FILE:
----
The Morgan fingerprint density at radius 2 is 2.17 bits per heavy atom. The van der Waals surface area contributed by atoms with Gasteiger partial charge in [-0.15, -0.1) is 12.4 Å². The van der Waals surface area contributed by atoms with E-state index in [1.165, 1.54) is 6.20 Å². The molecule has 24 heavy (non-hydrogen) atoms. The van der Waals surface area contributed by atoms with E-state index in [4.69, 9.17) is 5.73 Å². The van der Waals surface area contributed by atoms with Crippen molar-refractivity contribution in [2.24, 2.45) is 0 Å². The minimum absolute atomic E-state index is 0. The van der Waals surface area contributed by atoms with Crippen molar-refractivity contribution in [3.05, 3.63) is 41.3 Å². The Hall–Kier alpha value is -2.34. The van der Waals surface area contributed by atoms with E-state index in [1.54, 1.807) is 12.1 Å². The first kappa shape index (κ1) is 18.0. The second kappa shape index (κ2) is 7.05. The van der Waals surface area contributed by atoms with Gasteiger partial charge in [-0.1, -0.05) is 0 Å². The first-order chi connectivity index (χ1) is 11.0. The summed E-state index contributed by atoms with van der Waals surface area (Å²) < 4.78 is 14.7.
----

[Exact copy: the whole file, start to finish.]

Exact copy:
The Morgan fingerprint density at radius 2 is 2.17 bits per heavy atom. The van der Waals surface area contributed by atoms with Gasteiger partial charge in [-0.15, -0.1) is 12.4 Å². The van der Waals surface area contributed by atoms with E-state index in [1.165, 1.54) is 6.20 Å². The molecule has 24 heavy (non-hydrogen) atoms. The van der Waals surface area contributed by atoms with E-state index in [4.69, 9.17) is 5.73 Å². The van der Waals surface area contributed by atoms with Crippen molar-refractivity contribution in [2.24, 2.45) is 0 Å². The minimum absolute atomic E-state index is 0. The van der Waals surface area contributed by atoms with Crippen molar-refractivity contribution in [3.05, 3.63) is 41.3 Å². The Hall–Kier alpha value is -2.34. The van der Waals surface area contributed by atoms with E-state index in [1.54, 1.807) is 12.1 Å². The first kappa shape index (κ1) is 18.0. The second kappa shape index (κ2) is 7.05. The van der Waals surface area contributed by atoms with Gasteiger partial charge in [-0.1, -0.05) is 0 Å². The first-order chi connectivity index (χ1) is 11.0. The summed E-state index contributed by atoms with van der Waals surface area (Å²) < 4.78 is 14.7.